This all sprung to mind when I read an article that the Church of England will grant Bishop status to openly gay men. It immediately prompted me to message my girlfriend and inform her of the news, and as soon as I hit send, I quickly added at the same time as she sent to me: “but not women…” We then proceeded to shoot back and forth questions about when the last time this could have happened, that gays gained the status of equality before women. I settled with the Ancient Greeks, but that was just a stab in the dark without actually following through on my normal process of intense research. The conversation then quickly turned to how the article we had both read commented on how many people in the church, and those who believe in its practices, were furious with the Church’s position of welcoming gay Bishops. My TCK brain began to spiral, as it always does when dealing with cultures that are so large and immense that they actually are built out of hundreds and thousands of sub-cultures that mask themselves into a greater Alpha-Culture.

The Third Culture’s natural ability to adapt, our talent of fitting into any social setting, requires us to invite change in all its forms. The equality of our species is key to our ability to socially position ourselves as insiders to a community that we are not truly a part of. Without equality, we cannot function. We welcome differences because by rejecting them, our ability to fit in completely vanishes. Welcoming change creates social integration, the catalyst of a thriving TCK. Rejecting change, however, creates the exact opposite; it creates only alienation.

For TCKs, there is no room for alienation in our lives. When we became part of the Thrid Culture, albeit a transition that was usually not of our choosing, we were forced to abandon the ability to restrict ourselves based on our apprehension of change. Our entire lives became about adapting to what’s around us, finding elements of the things we experienced and pulling them into who we are, being part of cultures that were never truly ours. We were created by change, and we hold onto the Third Culture Kid title by inviting it throughout the rest of our lives.

This is the way we live and breathe. It isn’t so much of a choice as a knee-jerk reaction to survival. We invite change because change is the ever-growing world we live in. We were raised on it, fed it as a source of sustenance when the normal options for survival of consistency and life-long-relationships were taken away from us. We understand based on a lifetime of development, growth, and minority status that, even though our minority lives are masked from the cultures and people around us thanks to our lifetime of cultural stealth training, the rest of the world doesn’t have the same luxury as us.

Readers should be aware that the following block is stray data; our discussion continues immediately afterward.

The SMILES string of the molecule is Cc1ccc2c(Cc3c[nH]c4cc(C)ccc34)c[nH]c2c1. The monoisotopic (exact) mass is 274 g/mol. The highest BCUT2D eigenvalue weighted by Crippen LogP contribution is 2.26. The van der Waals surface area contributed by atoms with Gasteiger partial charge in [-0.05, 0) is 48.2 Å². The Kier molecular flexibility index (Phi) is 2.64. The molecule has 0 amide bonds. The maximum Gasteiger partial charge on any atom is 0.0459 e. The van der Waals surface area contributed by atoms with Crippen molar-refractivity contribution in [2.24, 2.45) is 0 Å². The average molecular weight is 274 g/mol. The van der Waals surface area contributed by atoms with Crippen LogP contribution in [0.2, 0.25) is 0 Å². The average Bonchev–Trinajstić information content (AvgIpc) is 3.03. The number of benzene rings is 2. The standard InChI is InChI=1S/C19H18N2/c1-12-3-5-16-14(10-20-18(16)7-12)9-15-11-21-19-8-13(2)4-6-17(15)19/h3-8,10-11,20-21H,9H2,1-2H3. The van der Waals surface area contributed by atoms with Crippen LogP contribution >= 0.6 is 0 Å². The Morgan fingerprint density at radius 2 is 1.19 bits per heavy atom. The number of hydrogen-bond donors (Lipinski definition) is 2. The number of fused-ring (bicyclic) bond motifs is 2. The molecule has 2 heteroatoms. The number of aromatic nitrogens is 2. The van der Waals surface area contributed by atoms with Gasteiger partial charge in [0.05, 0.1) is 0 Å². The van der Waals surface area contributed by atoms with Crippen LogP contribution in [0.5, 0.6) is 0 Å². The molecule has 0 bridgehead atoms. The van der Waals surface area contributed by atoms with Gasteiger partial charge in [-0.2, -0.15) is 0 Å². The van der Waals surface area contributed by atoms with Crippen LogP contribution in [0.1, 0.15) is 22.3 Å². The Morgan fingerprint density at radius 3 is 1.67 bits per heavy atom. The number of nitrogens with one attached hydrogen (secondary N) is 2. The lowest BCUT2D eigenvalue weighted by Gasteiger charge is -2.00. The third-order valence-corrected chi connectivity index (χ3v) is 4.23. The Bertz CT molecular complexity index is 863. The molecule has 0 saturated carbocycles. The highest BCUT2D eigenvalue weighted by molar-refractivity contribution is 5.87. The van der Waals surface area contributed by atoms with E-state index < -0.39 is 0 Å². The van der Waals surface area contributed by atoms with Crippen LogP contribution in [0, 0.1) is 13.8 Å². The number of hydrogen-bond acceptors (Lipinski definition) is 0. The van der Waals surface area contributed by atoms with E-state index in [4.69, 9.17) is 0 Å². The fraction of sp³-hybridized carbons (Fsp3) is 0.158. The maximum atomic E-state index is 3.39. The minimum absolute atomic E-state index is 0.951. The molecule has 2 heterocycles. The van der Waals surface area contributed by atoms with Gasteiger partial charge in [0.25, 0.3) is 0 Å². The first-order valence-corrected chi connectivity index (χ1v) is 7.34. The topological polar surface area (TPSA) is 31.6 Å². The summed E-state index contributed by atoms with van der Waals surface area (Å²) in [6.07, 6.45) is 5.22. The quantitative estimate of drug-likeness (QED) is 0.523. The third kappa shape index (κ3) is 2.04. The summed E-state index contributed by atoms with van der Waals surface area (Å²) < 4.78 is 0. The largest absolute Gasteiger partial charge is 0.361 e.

In truth, the fundamental problem that I have as a Third Culture Kid watching the world resist the changes that will happen regardless of their prolonged resistance isn’t the oppression. Oppression, despite how sad this truth may be, is a natural part of human existence. We have been doing it since the dawn of time, and it seems that the ignorant will always want to impose their lack of understanding and their fear of what isn’t them on everyone else. What upsets me the most is that I know that in almost any situation, I have the ability to pretend to be, to adapt into, either side of the conversation. I could fight either argument, and I could make those around me believe it was the only thing in the world I’ve ever known, despite how much I do not believe it inside my TCK brain. But I have the ability to do it. I have the ability to blend. I have the ability to fit in.

But the world has been “fitting in” for too long. We have reached a point in cultural evolution where understanding, respect, and mutual gain is becoming more than just a dream. As TCKs, we have the natural ability to bridge the gap between social groups. The cultures on both sides can find a commonality in us. As individuals, TCKs are so fundamentally different that where I might not be able to help bridge a gap, there is certainly a TCK out there that could.

Because we have been given the gift of cultural ambiguity, and with it we can become the catalysts to a better world. The only roadblock is change.

___________

The Author
Post by: James R. Mitchener